Where to Buy Christmas Trees Around Saline


Don't look know, but with Thanksgiving Day in the rearview mirror, the Christmas holidays are right around the corner. That means decorating - and that means putting up a tree.

If you're putting up a real tree, here are some local places to buy:

  • The 4-H Tree Sale, Washtenaw Farm Council Grounds, 5055 Ann Arbor-Saline Road. Saturday and Sunday for the next two weeks, opening at 8 a.m. Saturday and 10 a.m. Sunday, closing at 5 p.m., both days. Douglas firs, Balsam firs, Frasier firs, Concolor Firs, Black Hills Spruce and White Pines between $50 and $75
  • KBK Garden Center, 6400 E. Michigan Ave., Saline. They also have classes on making ornaments, bows, wreaths, centerpieces and more.
  • Lodi Farms Nursery, 2880 South Wagner Road, Ann Arbor.
  • Zilke Farm, 12481 Carpenter Road, Milan, usually has fresh cut trees.
  • Urquhart's Tree Farm, 10050 Jerusalem Road, Chelsea. It's the Christmas tree cutting experience, with cocoa, cookies, wagon rides and more.
  • Virgil, Jim and Big Todd's Christmas Trees, 5100 Jackson Road, Ann Arbor. Pre-cut trees.
  • Flatsnoots Christmas Trees, 2103 W Stadium Blvd., Ann Arbor. Pre-cut trees.
  • Coleman's Farm Market, 5415 W. Michigan Ave., Ypsilanti.
  • Arendt Tree Farms. 2771 Notten Road, Grass Lake, on weekends, 15012 Reiman Road on weekdays. Pre-cut trees at 3512 Notten Road.
  • Costco, 771 Airport Boulevard, Ann Arbor.

Tips for Picking the Perfect Tree

Christmas trees are among the most recognizable symbols of the holiday season, and the popularity of trees is undeniable. According to the National Christmas Tree Association, approximately 25 to 30 million real Christmas trees are sold in the United States each year. 

Annual spending on Christmas trees underscores how important they are to holiday decor. Christmas trees serve as the centerpiece in millions of holiday home decor schemes, so itÕs important to pick a tree that can shine in that role. This holiday season, celebrants can consider these tips as they look for the perfect Christmas tree.

¥ Measure the area where the tree will be placed. A large tree can be awe-inspiring, but also can stick out like a sore thumb if it takes up too much space. There should be enough room around the tree for families and their guests to sit around it. The home interior experts at Better Homes & Gardens recommend leaving a minimum of six inches between the top of the tree and the ceiling. If a tree topper will be added, make sure the top of the tree is at least 12 inches from the ceiling. Measure the area before leaving to buy a tree so it can fit nicely into the room and the surrounding decor.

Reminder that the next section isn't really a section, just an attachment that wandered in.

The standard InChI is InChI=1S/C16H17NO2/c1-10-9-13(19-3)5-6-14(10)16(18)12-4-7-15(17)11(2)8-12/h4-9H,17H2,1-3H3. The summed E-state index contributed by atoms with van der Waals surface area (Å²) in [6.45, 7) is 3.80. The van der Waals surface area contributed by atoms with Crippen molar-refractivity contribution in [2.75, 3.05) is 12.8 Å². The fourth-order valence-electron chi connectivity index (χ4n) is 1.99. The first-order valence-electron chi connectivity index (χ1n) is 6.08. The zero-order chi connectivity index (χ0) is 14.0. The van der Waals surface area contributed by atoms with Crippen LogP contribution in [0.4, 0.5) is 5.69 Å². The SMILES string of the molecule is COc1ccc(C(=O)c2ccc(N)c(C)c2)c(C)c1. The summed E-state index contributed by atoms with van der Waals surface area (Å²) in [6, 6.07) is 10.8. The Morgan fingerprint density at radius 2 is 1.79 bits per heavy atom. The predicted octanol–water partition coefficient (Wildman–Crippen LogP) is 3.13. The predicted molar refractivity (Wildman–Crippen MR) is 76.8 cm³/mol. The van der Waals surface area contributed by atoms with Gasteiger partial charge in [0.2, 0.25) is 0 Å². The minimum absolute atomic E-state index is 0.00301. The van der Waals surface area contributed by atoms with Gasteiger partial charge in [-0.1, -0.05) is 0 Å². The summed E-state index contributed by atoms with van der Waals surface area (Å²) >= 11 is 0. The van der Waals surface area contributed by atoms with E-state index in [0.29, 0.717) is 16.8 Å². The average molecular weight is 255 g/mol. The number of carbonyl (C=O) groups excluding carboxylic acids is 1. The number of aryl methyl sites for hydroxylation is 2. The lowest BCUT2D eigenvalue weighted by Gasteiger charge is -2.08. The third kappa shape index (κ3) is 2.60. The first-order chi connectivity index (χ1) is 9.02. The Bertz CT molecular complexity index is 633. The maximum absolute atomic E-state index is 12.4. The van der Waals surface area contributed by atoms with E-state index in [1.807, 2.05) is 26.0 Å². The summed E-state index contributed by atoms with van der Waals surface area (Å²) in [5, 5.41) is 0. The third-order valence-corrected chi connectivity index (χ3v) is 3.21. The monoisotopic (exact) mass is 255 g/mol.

•  Try the shake test. Anyone who has purchased a fresh-cut Christmas tree is undoubtedly familiar with the shake test, which remains an effective way to measure the dryness of the tree. A slight shake will produce some fallen needles. If the needles are brown and few and far between, then the tree likely is not overly dry. However, a lot of falling green needles indicates the tree is already drying out, which means it could shed quite a bit and lose its looks before Christmas Day.
  • Pick a tree with a symmetrical look. Trees are living things, so itÕs unlikely that buyers will find a perfectly symmetrical tree. However, a tree thatÕs misshapen or already has some sagging branches wonÕt make for an awe-inspiring addition to a home decor scheme.
  • Find the trunk (if you can). A trunk thatÕs visible through the branches indicates the tree does not have dense branches, which will be necessary if homeowners want to dress the tree with ornaments. If itÕs hard to find the trunk because of all the thick branches and green needles, then the tree is likely pretty healthy.
  • Test the needles. The home improvement experts at Lowes note that needles should be flexible but still snap when bent sharply. Avoid trees with needles that are already losing their color and can easily be pulled off.

A Christmas tree garners a lot of attention come the holiday season, which only underscores the significance of finding a tree worthy of being the centerpiece of holiday decor.

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